“I am John Long, but please call me Mr. Bitcoin. I want to welcome you to Desert Block. Apologies for the disturbance at the front gate. We will have that painted over straight away. I guess there are hooligans everywhere, even in remote places like this. Welp, I am sure you are all tired from your long journey, and I want you to get plenty of rest before we begin formal integration tomorrow morning. Please follow your Sophia, who will show you to your dormitory.” He pointed to a small army of identical female robots standing at attention to his right. “Let us be glad and rejoice forever in that which we create. Rejoice!” And with that the hologram disappeared.

Everyone poured out of the bus and was met by their Sophia.

“Good evening, Beau, please follow me.” Beau walked inside the nondescript building and followed Sophia up the stairs to the second floor. The building reminded him of his utilitarian college dorm: narrow hallways, cold lights, rooms close to each other and no elevator.

As though reading his mind, Sophia said, “This is no ordinary building, Beau. These walls (she slowly pointed to the walls on either side of the hallway) may look like what you saw back home, but they are made from bio-concrete. It’s a self-healing material.”

Beau looked at Sophia with a skeptical furrowed brow.

“The concrete has bacteria living in it that can repair any leaks or cracks. They remain dormant until some provocation - say a crack lets in water and voila! They spring to life and repair the concrete, making it whole again.”

“That’s pretty cool,” Beau said, wondering if this bacteria could live in the bricks he lay back home. He noticed he had no trouble speaking to Sophia. Probably because she wasn’t human, he figured, but still. He immediately liked Sophia.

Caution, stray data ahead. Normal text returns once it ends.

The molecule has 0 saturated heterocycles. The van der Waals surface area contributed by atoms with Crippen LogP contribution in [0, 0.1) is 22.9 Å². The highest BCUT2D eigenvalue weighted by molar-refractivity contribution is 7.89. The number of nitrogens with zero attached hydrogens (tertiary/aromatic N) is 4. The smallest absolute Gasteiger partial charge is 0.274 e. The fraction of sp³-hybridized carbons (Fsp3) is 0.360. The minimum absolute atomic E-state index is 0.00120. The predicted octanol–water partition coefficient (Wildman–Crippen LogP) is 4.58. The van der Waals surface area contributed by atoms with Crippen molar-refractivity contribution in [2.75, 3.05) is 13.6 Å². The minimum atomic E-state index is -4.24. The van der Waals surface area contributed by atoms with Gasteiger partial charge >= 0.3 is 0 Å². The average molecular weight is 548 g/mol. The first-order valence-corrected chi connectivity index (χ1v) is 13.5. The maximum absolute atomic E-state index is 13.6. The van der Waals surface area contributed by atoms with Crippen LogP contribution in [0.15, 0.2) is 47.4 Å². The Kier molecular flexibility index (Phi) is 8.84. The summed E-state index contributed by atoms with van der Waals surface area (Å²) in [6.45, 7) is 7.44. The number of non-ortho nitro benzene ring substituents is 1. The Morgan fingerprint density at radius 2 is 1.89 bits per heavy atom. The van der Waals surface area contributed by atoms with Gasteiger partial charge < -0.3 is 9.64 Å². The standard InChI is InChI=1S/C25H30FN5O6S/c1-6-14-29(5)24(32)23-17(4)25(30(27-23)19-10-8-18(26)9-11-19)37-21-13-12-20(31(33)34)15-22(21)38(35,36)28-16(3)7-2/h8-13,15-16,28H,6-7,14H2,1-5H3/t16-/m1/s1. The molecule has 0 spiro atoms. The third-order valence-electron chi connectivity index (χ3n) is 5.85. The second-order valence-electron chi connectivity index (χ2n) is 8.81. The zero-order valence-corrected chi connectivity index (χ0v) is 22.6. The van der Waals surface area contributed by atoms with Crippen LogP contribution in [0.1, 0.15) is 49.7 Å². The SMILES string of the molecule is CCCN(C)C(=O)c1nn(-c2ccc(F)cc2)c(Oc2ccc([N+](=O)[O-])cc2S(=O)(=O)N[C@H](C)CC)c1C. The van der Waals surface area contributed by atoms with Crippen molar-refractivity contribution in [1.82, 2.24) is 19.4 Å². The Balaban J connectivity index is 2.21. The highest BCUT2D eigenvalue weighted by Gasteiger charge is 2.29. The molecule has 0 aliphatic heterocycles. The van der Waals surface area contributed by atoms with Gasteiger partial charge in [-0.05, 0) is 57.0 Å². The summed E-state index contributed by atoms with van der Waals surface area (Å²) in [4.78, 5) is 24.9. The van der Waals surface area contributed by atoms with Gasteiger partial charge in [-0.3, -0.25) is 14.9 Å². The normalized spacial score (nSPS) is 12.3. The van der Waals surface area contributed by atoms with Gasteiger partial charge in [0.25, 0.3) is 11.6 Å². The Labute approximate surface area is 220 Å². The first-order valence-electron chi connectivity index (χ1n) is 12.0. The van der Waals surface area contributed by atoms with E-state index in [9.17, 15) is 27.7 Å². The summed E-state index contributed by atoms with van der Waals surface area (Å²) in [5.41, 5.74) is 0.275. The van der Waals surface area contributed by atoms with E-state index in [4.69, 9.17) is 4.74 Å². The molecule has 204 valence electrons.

“I agree, Beau.” Sophia walked down the hall and stopped in front of Room 7. She looked at Beau and a flash went off from her eyes. Beau squinted from the sudden intense bright light.

“What was that for, Sophia?”

“I have just paired your face with your door,” Sophia responded, “and it will now open automatically only for you. We use biometrics here for many purposes.”

Inside, the room was small and plain, albeit comfortable-looking. There was a floating bed in the corner by a window and a small table and chair with a tiny kitchen by the door.

“By the bed is your closet with all the clothes you may need. Breakfast and dinner will be served at 7 a.m. and 7 p.m. by Kit.”

A robotic arm emerged from an adjacent wall and waved at Beau. Beau’s breath momentarily caught in his throat and the color drained from his face. Sophia chuckled.

“Don’t worry, Beau. Kit is your friend. Kit will take some vitals - please be still when she does.”

Out of Kit’s finger appeared a needle which extracted a drop of Beau’s blood. The flat side of Kit’s hand touched Beau’s forehead measuring his temperature.

“The results of your bloodwork and body temperature will let Kit know what foods to prepare for you. If you’re low on iron or too high on creatine, for example, Kit will adjust your meals accordingly to feed your body what it needs. Don’t worry, we won’t need to check your blood every day.”